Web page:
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California Supreme Court Ruling Limits Medical Marijuana Distribution

  • by Allen St. Pierre, NORML Executive Director November 24, 2008

    Smelly Money Leads To Major Legal Review Of California’s Medical Marijuana Distribution

    In an important legal case decided today that cannabis reform advocates have been waiting on for nearly two years, the California Supreme Court ruled that criminal defendants are not entitled to a defense as Proposition 215 (Prop 215) caregivers if their primary role is only to supply marijuana to patients.

    “We hold that a defendant whose care-giving consisted principally of supplying marijuana and instructing on its use, and who otherwise only sporadically took some patients to medical appointments, cannot qualify as a primary caregiver under the Act and was not entitled to an instruction on the primary caregiver affirmative defense. We further conclude that nothing in the Legislature’s subsequent 2003 Medical Marijuana Program (Health & Saf. Code, § 11362.7 et seq.) alters this conclusion or offers any additional defense on this record. ”

    Prop 215 defines primary caregiver to be the “individual designated by the [patient]… who has consistently assumed responsibility for the housing, health, or safety of that person.” According to the Court, these words ” imply a caretaking relationship directed at the core survival needs of a seriously ill patient, not just one single pharmaceutical need. ”

    The Court concluded, ” a defendant asserting primary caregiver status must prove at a minimum that he or she (1) consistently provided care-giving, (2) independent of any assistance in taking medical marijuana, (3) at or before the time he or she assumed responsibility for assisting with medical marijuana. ”

    The Court’s ruling effectively limits the caregiver defense to relatives, personal friends and attendants, nurses, etc. In particular, it excludes its use by medical marijuana “buyers’ clubs,” retail dispensaries and delivery services.

    The remaining legal defense for medical marijuana providers is to organize as patient cooperatives and collectives, which are legal under SB 420.

    “The Mentch decision highlights the inadequacy of California’s current medical marijuana supply system,” California NORML coordinator Dale Gieringer told the Indy Bay News . “The law needs to allow for professional licensed growers, as with other medicinal herbs.”

    Amazingly, this case found its way to California’s high court because bank tellers reported Mentch to law enforcement because his cash deposit smelled strongly like cannabis (Mentch was caught with approximately 200 cannabis plants that he believed he was lawfully tending, in compliance with Prop 215, for five medical patients who possessed a physician’s recommendation).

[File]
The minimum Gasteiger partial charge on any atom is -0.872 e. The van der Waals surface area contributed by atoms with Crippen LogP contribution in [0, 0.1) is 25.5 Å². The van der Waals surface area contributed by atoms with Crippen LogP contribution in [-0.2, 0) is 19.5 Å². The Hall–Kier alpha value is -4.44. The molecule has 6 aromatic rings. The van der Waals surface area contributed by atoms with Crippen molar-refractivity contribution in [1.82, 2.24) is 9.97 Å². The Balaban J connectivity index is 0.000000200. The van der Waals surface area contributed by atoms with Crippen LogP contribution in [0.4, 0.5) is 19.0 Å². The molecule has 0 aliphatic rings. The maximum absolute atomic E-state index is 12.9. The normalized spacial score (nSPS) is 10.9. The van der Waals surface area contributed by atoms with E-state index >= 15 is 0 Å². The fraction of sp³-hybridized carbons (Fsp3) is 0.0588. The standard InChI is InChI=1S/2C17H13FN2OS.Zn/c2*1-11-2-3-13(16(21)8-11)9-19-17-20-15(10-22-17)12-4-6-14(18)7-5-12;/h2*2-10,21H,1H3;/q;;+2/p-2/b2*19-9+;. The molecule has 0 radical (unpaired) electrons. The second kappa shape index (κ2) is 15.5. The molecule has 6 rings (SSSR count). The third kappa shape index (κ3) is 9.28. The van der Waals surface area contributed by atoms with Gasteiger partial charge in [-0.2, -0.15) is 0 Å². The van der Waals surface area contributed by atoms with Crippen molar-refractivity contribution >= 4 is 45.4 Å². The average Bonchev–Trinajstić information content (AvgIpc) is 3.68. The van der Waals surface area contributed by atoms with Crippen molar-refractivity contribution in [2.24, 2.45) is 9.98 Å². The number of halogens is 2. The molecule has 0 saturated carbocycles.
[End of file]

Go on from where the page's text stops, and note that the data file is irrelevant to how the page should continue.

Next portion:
Full text of the People vs. Mentch is found here. Listen to NORML Legal Counsel and founder Keith Stroup on today’s AudioStash talk about the significance of the court ruling and likely implications on how patients can continue to lawfully access medical cannabis.

    30 Responses to “California Supreme Court Ruling Limits Medical Marijuana Distribution”

    1. Sad Day in CA says:

      All the more reason to end prohibition all together.

    2. Raoul Duke says:

      There is no reason that modern “street prices,” or even close to it needs to be applied to CA medical cannabis – in my opinion. This is different than if outright legalization were the CA law, which it is not. Prop215 passed voters without any specific for-profit allowances for businesses to pop up and make tons of money. In my opinion, it’s amazing how easy pot is to grow, when you need it, but can’t go buy it in a store (and wow, it’s amazing how much pot you get for your money it turns out when you do grow for yourself).

    3. Lori March says:

      uh, i have a question: how can the court expect a caregiver, no matter whom it might be, to know, IN ADVANCE, that they would be supplying medical marijuana? This seems to me to be an unconstitutional, and unwieldily weighted, requirement; which, if my understanding of Prop. 215 is correct, was not intended. The language of which: “Prop 215 defines primary caregiver to be the “individual designated by the [patient]… who has consistently assumed responsibility for the housing, health, or safety of that person.” When you take those kind of responsibilities, yes, legally, morally, for tax & estate purposes!, you are the primary caregiver. So, why does the court need to make such a big deal of something already stated in the law. And, too, the law needs to be amended to help protect the supplier’s of the medicine. Personally, and while I agree with PARTS of the interpretation, I have always thought that depending on such a “loose” relationship as caretaker. I don’t in anyway think that they are wrong! I’m just saying that they took their chances on the defense, and it didn’t completely pan out. Time to go back to the books, and I would raise the constitutional question of the “foreknowledge” concept.